A '''subdeacon''' (or sub-deacon) is the highest of the [[minor orders]] of [[clergy]] in the Church. This is
a sub-clerical order which is higher than the [[reader]] and lower than the [[deacon]]. It is an order that is at it's fullest when serving with a [[bishop]] during hierarchical services. In common practise, an [[acolyte]] or [[reader]] can be blessed to act as a subdeacon during services.
At the Great Entrance, the new subdeacon joins on the very end of the procession, carrying the ewer and basin and, after the commemorations, takes the blessed water to the people so that they may bless themselves with it. He returns to his place on the solea until the end of the [[Anaphora]], when he re-enters the altar, lays the ewer and basin aside, and joins the other subdeacons.
Subdeacons, like readers, are permitted to wear a [[cassock]], although many do so only when attending services; this is done as a sign of his suppression of his own tastes, will and desires, and his canonical obedience to God, his bishop and the liturgical and canonical norms of the Church. In jurisdictions that utilise clergy shirts, subdeacons may wear a clergy shirt without a collar.
During services, the subdeacon is vested in a [[ sticharion]] with an [[ orarion]] tied around his waist, up over his shoulders (forming an X-shaped cross in back), and with the ends hanging down in front, tucked under the section around the waist in an X-shaped cross. In jurisdictions where acolytes are able to wear orarions, they are distinct from subdeacons in that an acolytes orarion hangs straight down in front.
When there is no bishop present, a subdeacon will take the role of acolyte, assisting the priest during religious services in the [[altar ]]. The only exception to this being that a subdeacon is able to touch the table of oblation and the altar when necessary, though he is not able to move between the [[Altar]] and the [[Holy Doors]].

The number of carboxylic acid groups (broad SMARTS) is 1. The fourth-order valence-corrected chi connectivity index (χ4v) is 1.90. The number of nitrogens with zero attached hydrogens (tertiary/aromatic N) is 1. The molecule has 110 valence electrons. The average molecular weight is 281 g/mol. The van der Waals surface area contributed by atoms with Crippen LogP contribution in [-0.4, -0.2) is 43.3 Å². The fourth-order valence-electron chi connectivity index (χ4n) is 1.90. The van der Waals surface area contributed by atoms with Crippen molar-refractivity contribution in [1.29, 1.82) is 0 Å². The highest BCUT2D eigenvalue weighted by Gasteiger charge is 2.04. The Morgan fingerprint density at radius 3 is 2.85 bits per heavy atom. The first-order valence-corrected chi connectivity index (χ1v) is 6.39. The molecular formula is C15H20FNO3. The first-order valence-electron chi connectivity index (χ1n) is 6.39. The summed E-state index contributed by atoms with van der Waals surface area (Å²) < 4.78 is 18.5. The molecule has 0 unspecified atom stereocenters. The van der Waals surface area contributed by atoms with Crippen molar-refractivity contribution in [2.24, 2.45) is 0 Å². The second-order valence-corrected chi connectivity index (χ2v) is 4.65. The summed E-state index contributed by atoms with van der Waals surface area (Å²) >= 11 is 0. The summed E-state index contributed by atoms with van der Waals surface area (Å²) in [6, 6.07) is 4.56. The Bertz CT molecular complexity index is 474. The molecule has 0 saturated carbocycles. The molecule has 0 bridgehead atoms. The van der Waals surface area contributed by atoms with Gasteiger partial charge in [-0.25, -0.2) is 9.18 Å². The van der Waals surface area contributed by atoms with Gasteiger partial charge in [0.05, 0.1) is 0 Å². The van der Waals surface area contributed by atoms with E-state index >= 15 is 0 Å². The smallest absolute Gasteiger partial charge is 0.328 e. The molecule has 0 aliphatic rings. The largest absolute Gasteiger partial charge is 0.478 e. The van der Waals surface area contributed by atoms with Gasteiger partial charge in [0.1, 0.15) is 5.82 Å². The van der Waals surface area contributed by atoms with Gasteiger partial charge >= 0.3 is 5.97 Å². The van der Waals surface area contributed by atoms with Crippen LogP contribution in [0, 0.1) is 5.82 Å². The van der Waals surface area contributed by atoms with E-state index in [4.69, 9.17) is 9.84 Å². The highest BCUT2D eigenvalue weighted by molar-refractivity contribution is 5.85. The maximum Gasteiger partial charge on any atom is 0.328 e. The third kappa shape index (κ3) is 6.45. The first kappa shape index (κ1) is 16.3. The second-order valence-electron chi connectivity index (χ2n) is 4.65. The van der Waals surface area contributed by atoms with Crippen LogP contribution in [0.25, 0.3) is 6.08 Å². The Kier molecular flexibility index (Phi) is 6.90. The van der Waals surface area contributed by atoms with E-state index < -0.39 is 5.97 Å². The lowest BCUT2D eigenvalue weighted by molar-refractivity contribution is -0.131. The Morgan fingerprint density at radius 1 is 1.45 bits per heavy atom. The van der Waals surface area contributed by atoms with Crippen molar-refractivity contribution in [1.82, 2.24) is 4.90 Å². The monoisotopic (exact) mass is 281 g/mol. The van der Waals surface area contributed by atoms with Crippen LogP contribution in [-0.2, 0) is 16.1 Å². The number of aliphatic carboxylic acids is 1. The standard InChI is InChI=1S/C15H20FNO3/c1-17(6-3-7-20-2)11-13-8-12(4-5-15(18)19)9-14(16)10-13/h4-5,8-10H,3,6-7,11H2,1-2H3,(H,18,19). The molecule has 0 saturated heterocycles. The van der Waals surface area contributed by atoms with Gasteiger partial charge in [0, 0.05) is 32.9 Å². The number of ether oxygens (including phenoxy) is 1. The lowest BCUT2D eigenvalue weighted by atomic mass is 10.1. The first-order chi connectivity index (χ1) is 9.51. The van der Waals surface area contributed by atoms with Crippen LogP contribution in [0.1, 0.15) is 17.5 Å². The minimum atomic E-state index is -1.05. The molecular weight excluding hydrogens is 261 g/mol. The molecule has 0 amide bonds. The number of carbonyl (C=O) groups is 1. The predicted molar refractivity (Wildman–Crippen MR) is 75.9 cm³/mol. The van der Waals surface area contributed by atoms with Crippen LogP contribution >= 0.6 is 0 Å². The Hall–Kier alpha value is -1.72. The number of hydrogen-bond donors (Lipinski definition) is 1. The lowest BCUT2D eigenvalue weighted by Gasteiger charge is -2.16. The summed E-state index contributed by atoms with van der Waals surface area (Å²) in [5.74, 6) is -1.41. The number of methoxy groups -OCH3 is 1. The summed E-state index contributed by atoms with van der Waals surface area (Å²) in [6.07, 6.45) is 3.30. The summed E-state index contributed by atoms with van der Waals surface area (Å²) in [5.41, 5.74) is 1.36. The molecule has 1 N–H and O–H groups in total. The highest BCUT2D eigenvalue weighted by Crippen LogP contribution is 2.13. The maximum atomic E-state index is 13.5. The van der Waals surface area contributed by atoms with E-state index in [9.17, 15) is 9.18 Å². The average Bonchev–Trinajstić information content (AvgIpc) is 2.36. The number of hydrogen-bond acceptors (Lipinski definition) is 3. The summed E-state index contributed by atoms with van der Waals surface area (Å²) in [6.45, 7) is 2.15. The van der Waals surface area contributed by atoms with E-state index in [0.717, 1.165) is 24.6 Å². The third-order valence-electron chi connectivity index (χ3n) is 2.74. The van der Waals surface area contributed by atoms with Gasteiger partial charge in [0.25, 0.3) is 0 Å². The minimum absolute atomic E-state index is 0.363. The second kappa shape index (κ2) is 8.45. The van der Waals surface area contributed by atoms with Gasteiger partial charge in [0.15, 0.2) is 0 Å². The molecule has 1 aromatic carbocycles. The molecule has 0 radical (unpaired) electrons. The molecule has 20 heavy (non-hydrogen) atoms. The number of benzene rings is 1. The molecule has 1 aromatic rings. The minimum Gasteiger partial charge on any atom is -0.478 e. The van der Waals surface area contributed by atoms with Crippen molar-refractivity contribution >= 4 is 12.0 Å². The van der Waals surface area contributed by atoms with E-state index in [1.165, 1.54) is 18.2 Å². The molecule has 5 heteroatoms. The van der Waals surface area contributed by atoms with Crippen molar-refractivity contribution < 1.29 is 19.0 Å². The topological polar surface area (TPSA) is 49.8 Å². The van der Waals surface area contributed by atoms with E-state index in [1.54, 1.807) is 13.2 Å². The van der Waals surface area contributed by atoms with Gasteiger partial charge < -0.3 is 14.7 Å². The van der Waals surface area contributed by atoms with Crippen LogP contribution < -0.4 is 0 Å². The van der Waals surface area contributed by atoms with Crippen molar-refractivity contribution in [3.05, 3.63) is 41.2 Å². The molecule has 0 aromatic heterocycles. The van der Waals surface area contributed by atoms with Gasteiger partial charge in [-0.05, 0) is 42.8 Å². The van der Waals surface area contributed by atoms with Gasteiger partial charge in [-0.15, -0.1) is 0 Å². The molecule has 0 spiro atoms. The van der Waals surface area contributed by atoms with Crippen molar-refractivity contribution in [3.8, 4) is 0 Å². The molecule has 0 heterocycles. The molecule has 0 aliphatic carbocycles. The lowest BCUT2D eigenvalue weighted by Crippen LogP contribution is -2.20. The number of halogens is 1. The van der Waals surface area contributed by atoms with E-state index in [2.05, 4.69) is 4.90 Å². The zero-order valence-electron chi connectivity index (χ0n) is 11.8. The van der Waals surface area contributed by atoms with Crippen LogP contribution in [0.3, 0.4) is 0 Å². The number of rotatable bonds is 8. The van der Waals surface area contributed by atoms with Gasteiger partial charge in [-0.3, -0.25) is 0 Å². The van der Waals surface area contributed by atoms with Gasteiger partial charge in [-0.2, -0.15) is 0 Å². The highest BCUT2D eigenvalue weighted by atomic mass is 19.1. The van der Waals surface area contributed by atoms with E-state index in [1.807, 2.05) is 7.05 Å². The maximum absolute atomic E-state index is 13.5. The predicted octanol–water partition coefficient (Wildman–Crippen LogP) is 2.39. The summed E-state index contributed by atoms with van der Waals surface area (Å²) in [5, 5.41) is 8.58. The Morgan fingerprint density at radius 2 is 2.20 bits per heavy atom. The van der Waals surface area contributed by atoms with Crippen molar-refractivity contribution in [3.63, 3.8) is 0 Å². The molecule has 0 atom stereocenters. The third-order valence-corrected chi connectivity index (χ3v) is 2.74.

In some jurisdictions, a seminarian who has discerned that he does not have a calling to pastoral service can be ordained to the subdiaconate.
On the day that a subdeacon is ordained, he may be required to serve at the Liturgy (particularly if there is a shortage of altar servers). In this case, the taking of the blessed water to the people may be omitted, and he may be asked not to stay on the solea but rather to assist with serving duties in the altar and at the entrances. This will depend on jurisdictional preferences.
Subdeacons are mentioned in canons with age restrictions (of 20 years of age) and prohibitions on marriage after ordinations (like deacons and priests) - e.g., Apostolic canon 26. A variety of methods of 'getting around' the canons have been employed, from blessing acolytes or readers to vest and act as a subdeacon (for a particular service or permanently), or for reserving the formal ordination service to candidates for the diaconate, or for simply ignoring the canons and permitting subdeacons to marry.
It should be noted that a 'blessed' subdeacon may not touch the altar or assume other perogatives of ordained subdeacons outside services.
*[http://www.saintelias.com/ca/etiquette/frwho.php Who's Who? in Church Services]
*[http://images.google.com/images?q=orthodox+subdeacon orthodox subdeacon - Google Image Search]
*[http://goarch.org/chapel/liturgical_texts/ordination-subdiaconate-en Ordination text]
tweaked for the Byzantine tradition.